Recapitulation in Nested Evolutionary Dynamics
“3–4 million years ago: collective rock throwing…
500,000 years ago: control of fire
50,000 years ago: bow and arrow; fine tools
5,000 years ago: wheel and axle; sail
500 years ago: printing press with movable type; rifle
50 years ago: the transistor; digital computers”
Then I burst out laughing with a maturationist epiphany: this is exactly the same sequence of development I went though as a young boy! It started with collective rock throwing (I still have a scar inside my lip)..... then FIRE IS COOL!.... then slingshots…. and the wheels of my bike…. then writing and my pellet gun.... and by 7th grade, programming the Apple ][. Spooky.
It reminded me of the catchy aphorism: “ontogeny recapitulates phylogeny” (the overgeneralization that fetal embryonic development replays ancestral evolutionary stages) and recapitulation theories in general.
I’m thinking of Dawkin’s description of memes (elements of ideas and culture) as fundamental mindless replicators, like genes, for which animals are merely vectors for replication (like a host to the virus). In Meme Machine, Susan Blackmore explores the meme-gene parallels and derives an interesting framework for explaining the unusual size of the human brain and the origins of consciousness, language, altruism, religion, and orkut.
Discussions of the cultural and technological extensions of our biological evolution evoke notions of recapitulation – to reestablish the foundation for compounding progress across generations. But perhaps it is something more fundamental, a “basic conserved and resonant developmental homology” as John Smart would describe it. A theme of evolutionary dynamics operating across different substrates and time scales leads to inevitable parallels in developmental sequences.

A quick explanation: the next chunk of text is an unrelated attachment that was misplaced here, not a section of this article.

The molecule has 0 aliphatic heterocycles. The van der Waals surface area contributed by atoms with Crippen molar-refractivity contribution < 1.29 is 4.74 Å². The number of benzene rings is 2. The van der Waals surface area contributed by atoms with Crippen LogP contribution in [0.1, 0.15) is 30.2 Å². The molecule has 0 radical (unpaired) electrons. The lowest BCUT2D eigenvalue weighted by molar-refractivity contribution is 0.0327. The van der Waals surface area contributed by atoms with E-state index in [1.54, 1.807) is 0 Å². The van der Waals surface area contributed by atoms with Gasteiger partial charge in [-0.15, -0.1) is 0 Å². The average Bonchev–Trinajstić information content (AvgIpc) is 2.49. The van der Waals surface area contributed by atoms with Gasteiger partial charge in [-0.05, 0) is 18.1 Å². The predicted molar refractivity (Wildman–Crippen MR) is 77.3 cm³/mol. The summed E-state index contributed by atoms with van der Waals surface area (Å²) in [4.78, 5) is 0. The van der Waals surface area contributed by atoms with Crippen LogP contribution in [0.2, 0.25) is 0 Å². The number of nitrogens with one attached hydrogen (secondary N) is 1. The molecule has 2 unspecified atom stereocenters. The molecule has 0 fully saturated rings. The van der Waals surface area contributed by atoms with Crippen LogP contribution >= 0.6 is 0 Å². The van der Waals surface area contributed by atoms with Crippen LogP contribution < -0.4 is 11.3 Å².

For example, Gardner’s Selfish Biocosm hypothesis extends evolution across successive universes. His premise is that the anthropic qualities (life and intelligence-friendly) of our universe derive from “an enormously lengthy cosmic replication cycle in which… our cosmos duplicates itself and propagates one or more "baby universes." The hypothesis suggests that the cosmos is "selfish" in the same metaphorical sense that evolutionary theorist and ultra-Darwinist Richard Dawkins proposed that genes are "selfish." …The cosmos is "selfishly" focused upon the overarching objective of achieving its own replication.”
Gardner concludes with another nested spiral of recapitulation:
“An implication of the Selfish Biocosm hypothesis is that the emergence of life and ever more accomplished forms of intelligence is inextricably linked to the physical birth, evolution, and reproduction of the cosmos.”